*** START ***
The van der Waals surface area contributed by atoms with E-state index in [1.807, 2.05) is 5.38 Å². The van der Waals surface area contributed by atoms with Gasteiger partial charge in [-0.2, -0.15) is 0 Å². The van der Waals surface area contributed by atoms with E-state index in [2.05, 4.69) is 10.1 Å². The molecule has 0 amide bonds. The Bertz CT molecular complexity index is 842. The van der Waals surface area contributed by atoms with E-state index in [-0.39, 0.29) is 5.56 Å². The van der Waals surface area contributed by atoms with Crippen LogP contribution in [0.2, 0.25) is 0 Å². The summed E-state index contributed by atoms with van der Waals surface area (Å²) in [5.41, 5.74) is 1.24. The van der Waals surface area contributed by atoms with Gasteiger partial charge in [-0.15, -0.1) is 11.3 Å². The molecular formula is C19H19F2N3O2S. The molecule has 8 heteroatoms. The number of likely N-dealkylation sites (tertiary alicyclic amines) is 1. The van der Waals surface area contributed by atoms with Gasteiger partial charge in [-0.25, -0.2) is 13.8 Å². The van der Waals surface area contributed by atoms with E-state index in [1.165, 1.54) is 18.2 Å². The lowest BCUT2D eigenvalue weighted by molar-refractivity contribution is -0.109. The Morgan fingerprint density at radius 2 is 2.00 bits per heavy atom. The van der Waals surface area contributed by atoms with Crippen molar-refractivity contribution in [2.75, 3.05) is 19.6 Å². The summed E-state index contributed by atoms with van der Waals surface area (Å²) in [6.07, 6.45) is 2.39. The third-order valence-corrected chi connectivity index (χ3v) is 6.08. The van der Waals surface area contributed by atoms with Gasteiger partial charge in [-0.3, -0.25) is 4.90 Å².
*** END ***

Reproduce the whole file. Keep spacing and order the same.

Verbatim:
The van der Waals surface area contributed by atoms with E-state index in [1.807, 2.05) is 5.38 Å². The van der Waals surface area contributed by atoms with Gasteiger partial charge in [-0.2, -0.15) is 0 Å². The van der Waals surface area contributed by atoms with E-state index in [2.05, 4.69) is 10.1 Å². The molecule has 0 amide bonds. The Bertz CT molecular complexity index is 842. The van der Waals surface area contributed by atoms with E-state index in [-0.39, 0.29) is 5.56 Å². The van der Waals surface area contributed by atoms with Crippen LogP contribution in [0.2, 0.25) is 0 Å². The summed E-state index contributed by atoms with van der Waals surface area (Å²) in [5.41, 5.74) is 1.24. The van der Waals surface area contributed by atoms with Gasteiger partial charge in [-0.15, -0.1) is 11.3 Å². The molecular formula is C19H19F2N3O2S. The molecule has 8 heteroatoms. The number of likely N-dealkylation sites (tertiary alicyclic amines) is 1. The van der Waals surface area contributed by atoms with Gasteiger partial charge in [-0.25, -0.2) is 13.8 Å². The van der Waals surface area contributed by atoms with E-state index in [1.165, 1.54) is 18.2 Å². The lowest BCUT2D eigenvalue weighted by molar-refractivity contribution is -0.109. The Morgan fingerprint density at radius 2 is 2.00 bits per heavy atom. The van der Waals surface area contributed by atoms with Crippen molar-refractivity contribution in [2.75, 3.05) is 19.6 Å². The summed E-state index contributed by atoms with van der Waals surface area (Å²) in [6.07, 6.45) is 2.39. The third-order valence-corrected chi connectivity index (χ3v) is 6.08. The van der Waals surface area contributed by atoms with Gasteiger partial charge in [-0.3, -0.25) is 4.90 Å².